Crisis plans maintained by public companies for other circumstances may provide useful guidance for how to respond to a politician’s social media attack (an “SMA”). However, every type of crisis raises unique concerns and considerations. Many companies should carefully consider the appropriate response to an SMA in advance.

This note is intended to aid public companies for a discussion at the board level concerning SMAs. It covers three main areas that public companies should specially consider: (i) governance, (ii) executive compensation- and employment-related issues and (iii) communications, and provides senior legal advisors with an outline of relevant considerations. While the principal considerations relevant to responding to an SMA will not typically be legal concerns, corporate governance considerations constitute threshold legal issues and employment-related and communications considerations implicate important legal issues.

Please click here to read the full memo.

The review of financial regulation under the new administration has its first victim.  On February 3, the Senate passed a resolution under the Congressional Review Act that disapproves the SEC’s rule on resource extraction payments. The House of Representatives had already passed the resolution, so the SEC’s rule is no longer in effect.

The target of the joint resolution is a rule requiring each SEC reporting company engaged in commercial development of oil, natural gas or minerals to file annual disclosures on payments it makes to governments.  The rule has already had a tortured history, which left it vulnerable to action under the Congressional Review Act (CRA). Continue Reading Congress Rolls Back SEC Resource Extraction Payments Rule

M&A transaction documents often contain an exclusion or limitation of the seller’s liability for “consequential”, “indirect” or “special” losses suffered by the purchaser.   For instance, a purchase agreement will often provide that the liability of the seller under the warranties does not extend to these types of losses.

It appears that purchasers often agree to an exclusion or limitation of this type on the assumption that such exclusion has a well-established and relatively narrow meaning which excludes only losses which arise in a small minority of cases.  This assumption, although historically supported by decisions of the UK courts, has appeared over the past handful of years to be increasingly less tenable. A recent UK High Court decision in Star Polaris LLC v HHIC-Phil Inc. now casts further doubt on the appropriateness of making this assumption.

Please click here to read the full alert memorandum.

 

By the end of 2016, the world was facing a considerably greater level of global uncertainty than it had experienced in recent years. It is clear that while some old challenges will continue, new challenges will also be brought into the boardroom in 2017. The trends discussed in each of the sections below will increasingly be a focus of boards of directors and companies in the United States and across the globe, particularly as boards consider how best to assess and assist in mitigating associated risks. A strong understanding of the issues and challenges facing boards and companies over the next year and beyond will assist boards in addressing the issues and complexities that will undoubtedly arise in 2017.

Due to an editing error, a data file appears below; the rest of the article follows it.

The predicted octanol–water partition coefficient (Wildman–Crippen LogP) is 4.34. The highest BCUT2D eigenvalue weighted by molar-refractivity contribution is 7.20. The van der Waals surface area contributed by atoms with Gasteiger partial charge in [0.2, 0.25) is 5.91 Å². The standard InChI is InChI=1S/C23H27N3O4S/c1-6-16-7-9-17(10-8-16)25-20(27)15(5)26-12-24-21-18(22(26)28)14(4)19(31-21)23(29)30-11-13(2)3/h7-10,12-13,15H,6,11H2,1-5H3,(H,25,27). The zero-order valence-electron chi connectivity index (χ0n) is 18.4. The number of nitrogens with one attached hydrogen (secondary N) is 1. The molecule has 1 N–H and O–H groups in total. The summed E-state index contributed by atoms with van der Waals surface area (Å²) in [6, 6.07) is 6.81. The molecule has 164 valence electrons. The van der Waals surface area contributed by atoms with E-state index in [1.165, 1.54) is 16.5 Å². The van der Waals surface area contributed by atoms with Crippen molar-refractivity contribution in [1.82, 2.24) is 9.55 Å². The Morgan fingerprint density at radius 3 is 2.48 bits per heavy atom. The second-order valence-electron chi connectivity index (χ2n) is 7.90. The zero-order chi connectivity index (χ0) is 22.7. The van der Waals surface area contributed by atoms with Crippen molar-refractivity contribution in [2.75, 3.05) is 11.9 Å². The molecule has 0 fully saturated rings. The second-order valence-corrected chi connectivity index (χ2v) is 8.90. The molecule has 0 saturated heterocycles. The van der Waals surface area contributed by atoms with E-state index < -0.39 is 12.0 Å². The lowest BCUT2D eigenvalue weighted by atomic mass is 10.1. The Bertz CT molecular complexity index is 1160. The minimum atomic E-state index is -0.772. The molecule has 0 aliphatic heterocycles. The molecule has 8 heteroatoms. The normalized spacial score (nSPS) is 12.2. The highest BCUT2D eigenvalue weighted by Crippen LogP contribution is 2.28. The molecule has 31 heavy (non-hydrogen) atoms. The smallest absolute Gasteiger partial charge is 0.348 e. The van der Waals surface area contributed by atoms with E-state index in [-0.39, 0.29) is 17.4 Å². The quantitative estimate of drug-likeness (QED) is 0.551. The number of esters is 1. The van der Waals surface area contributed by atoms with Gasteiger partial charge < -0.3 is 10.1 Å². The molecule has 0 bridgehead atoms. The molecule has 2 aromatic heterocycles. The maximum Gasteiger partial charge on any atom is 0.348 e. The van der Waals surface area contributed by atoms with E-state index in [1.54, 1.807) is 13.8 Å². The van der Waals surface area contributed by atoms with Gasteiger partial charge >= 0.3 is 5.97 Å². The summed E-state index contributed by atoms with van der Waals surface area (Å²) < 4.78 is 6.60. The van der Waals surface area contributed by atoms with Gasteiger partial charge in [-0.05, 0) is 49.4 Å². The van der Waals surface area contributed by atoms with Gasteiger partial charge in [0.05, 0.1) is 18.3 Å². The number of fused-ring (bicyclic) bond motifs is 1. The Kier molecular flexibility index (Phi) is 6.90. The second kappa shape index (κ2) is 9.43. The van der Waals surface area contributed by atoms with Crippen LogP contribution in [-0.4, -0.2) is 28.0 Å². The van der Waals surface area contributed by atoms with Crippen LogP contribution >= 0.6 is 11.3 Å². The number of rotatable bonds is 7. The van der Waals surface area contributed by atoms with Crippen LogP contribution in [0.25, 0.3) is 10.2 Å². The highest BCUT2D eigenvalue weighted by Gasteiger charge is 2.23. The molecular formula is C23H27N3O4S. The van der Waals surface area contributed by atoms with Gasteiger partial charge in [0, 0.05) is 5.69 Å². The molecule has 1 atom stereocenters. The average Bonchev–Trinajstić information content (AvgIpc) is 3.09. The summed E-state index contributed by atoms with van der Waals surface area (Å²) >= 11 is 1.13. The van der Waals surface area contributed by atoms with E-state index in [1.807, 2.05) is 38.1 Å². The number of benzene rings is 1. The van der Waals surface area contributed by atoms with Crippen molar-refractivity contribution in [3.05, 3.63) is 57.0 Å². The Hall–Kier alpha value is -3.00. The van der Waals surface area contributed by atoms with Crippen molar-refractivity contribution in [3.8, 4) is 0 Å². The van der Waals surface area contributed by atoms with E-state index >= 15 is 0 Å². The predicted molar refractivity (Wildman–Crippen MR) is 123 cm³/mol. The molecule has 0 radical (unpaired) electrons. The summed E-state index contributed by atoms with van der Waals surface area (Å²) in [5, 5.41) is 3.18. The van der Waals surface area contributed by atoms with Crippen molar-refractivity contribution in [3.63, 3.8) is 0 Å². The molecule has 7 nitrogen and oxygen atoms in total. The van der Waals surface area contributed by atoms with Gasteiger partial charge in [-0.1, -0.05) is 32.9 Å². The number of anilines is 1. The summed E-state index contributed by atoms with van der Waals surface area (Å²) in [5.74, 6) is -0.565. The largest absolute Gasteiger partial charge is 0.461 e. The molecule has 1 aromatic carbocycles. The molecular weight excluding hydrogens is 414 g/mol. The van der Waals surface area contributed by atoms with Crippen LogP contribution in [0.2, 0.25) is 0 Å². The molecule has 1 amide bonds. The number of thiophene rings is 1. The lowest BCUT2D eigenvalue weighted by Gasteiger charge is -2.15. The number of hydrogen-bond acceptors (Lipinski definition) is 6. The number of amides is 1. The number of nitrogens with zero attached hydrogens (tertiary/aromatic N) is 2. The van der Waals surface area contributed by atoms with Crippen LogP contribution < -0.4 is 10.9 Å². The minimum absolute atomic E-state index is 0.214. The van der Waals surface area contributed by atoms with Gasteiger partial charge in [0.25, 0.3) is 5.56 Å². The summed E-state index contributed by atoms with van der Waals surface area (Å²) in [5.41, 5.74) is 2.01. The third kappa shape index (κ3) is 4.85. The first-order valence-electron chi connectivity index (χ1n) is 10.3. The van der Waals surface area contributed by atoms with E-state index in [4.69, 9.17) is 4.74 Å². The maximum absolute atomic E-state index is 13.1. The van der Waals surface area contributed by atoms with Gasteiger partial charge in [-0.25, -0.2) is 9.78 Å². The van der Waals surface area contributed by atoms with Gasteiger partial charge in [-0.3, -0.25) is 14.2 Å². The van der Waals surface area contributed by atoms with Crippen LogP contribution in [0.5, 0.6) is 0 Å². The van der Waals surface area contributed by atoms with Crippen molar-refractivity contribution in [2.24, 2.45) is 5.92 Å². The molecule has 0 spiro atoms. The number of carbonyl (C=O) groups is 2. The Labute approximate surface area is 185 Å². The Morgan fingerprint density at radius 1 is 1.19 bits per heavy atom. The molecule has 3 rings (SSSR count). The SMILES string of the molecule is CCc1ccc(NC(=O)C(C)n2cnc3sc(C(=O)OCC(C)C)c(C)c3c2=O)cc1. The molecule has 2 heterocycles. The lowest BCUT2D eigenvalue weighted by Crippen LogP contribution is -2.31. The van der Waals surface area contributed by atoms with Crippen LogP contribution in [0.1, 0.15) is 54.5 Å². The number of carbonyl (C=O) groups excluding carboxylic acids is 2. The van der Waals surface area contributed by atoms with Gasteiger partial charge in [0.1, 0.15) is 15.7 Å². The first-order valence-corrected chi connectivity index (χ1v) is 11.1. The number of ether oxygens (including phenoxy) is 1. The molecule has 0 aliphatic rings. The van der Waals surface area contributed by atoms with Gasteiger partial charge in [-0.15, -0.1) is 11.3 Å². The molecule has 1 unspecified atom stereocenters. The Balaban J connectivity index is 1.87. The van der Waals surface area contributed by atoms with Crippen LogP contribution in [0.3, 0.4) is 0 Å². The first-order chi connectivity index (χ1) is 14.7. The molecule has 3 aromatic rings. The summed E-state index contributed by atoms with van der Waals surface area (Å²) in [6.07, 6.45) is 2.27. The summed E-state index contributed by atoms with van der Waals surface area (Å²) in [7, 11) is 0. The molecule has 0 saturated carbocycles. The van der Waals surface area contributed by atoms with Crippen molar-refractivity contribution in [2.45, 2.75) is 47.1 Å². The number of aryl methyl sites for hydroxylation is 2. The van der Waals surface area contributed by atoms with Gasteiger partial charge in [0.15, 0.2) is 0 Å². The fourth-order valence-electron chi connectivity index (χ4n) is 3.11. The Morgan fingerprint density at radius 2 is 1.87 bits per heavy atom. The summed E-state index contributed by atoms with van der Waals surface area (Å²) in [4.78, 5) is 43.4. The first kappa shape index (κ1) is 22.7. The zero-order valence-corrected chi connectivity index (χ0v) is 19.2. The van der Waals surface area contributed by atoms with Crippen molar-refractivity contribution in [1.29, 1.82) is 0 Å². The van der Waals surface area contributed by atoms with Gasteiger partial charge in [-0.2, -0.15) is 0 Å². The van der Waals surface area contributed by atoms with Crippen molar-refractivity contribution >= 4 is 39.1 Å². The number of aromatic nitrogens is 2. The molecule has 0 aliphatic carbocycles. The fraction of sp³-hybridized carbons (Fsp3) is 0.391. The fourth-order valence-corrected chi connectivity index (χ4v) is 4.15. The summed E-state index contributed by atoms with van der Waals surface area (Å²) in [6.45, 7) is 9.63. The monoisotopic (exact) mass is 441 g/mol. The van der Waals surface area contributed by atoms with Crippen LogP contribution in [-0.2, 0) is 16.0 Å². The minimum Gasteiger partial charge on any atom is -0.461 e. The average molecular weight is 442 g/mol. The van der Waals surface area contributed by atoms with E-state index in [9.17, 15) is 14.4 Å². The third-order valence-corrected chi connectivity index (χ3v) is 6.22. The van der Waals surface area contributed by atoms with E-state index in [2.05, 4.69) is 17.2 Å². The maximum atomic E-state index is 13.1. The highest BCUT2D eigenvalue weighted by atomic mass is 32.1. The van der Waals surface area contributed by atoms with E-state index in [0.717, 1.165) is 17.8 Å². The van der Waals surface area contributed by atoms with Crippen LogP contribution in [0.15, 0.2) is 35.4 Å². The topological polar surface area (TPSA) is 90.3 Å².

Following the international record set in 2015, the M&A market in 2016 has proven to be robust. External influences such as the Brexit referendum in early summer and the U.S. presidential election in November did in fact have an impact, but the M&A market has held its own despite the apprehension on several fronts. In particular, the announced Bayer/Monsanto transaction caught the attention of market participants worldwide. Even though this was the largest foreign investment by a German company, it was just one deal in an eventful year for M&A in Germany. Continue Reading

 

In 2015, Section 115 of the Delaware General Corporation Law (“DGCL”) was added to clarify that Delaware corporations may adopt bylaws requiring that any litigation regarding internal corporate claims be filed in Delaware (commonly referred to as “forum-selection bylaws”).  At the same time, Section 109(b) of the DGCL was amended to make clear that Delaware corporations (other than non-stock corporations) may not adopt bylaws that would shift litigation expenses onto unsuccessful stockholder-plaintiffs in internal corporate litigation (commonly referred to as “fee-shifting bylaws”).  These simultaneous amendments left open the question of whether a limited fee-shifting bylaw, which would only be triggered if the stockholder filed an internal corporate claim outside of Delaware in violation of the corporation’s forum-selection bylaw, would be valid under Delaware law. Continue Reading Chancery Court Invalidates Bylaw Purporting to Shift Litigation Expenses onto Stockholders Who Violate a Valid Forum-Selection Bylaw